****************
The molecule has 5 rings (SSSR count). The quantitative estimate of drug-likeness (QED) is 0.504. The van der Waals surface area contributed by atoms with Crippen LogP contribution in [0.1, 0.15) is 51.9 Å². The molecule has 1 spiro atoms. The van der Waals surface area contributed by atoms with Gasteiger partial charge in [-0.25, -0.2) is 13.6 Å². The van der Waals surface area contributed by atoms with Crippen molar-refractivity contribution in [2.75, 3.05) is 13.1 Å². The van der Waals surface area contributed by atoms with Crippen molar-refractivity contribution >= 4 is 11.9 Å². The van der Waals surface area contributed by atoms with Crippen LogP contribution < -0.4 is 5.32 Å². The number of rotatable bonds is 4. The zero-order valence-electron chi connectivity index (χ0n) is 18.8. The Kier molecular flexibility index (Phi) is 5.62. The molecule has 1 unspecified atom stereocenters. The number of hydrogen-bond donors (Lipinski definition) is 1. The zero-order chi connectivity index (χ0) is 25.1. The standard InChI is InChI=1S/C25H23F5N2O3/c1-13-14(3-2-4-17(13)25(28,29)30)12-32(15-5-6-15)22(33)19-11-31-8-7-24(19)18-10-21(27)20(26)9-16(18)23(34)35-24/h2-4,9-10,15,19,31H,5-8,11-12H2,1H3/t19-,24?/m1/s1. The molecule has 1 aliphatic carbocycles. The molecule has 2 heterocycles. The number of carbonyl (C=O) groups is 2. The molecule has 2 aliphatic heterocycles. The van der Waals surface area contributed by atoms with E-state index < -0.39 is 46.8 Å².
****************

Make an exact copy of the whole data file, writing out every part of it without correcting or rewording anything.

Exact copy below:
The molecule has 5 rings (SSSR count). The quantitative estimate of drug-likeness (QED) is 0.504. The van der Waals surface area contributed by atoms with Crippen LogP contribution in [0.1, 0.15) is 51.9 Å². The molecule has 1 spiro atoms. The van der Waals surface area contributed by atoms with Gasteiger partial charge in [-0.25, -0.2) is 13.6 Å². The van der Waals surface area contributed by atoms with Crippen molar-refractivity contribution in [2.75, 3.05) is 13.1 Å². The van der Waals surface area contributed by atoms with Crippen molar-refractivity contribution >= 4 is 11.9 Å². The van der Waals surface area contributed by atoms with Crippen LogP contribution < -0.4 is 5.32 Å². The number of rotatable bonds is 4. The zero-order valence-electron chi connectivity index (χ0n) is 18.8. The Kier molecular flexibility index (Phi) is 5.62. The molecule has 1 unspecified atom stereocenters. The number of hydrogen-bond donors (Lipinski definition) is 1. The zero-order chi connectivity index (χ0) is 25.1. The standard InChI is InChI=1S/C25H23F5N2O3/c1-13-14(3-2-4-17(13)25(28,29)30)12-32(15-5-6-15)22(33)19-11-31-8-7-24(19)18-10-21(27)20(26)9-16(18)23(34)35-24/h2-4,9-10,15,19,31H,5-8,11-12H2,1H3/t19-,24?/m1/s1. The molecule has 1 aliphatic carbocycles. The molecule has 2 heterocycles. The number of carbonyl (C=O) groups is 2. The molecule has 2 aliphatic heterocycles. The van der Waals surface area contributed by atoms with E-state index < -0.39 is 46.8 Å².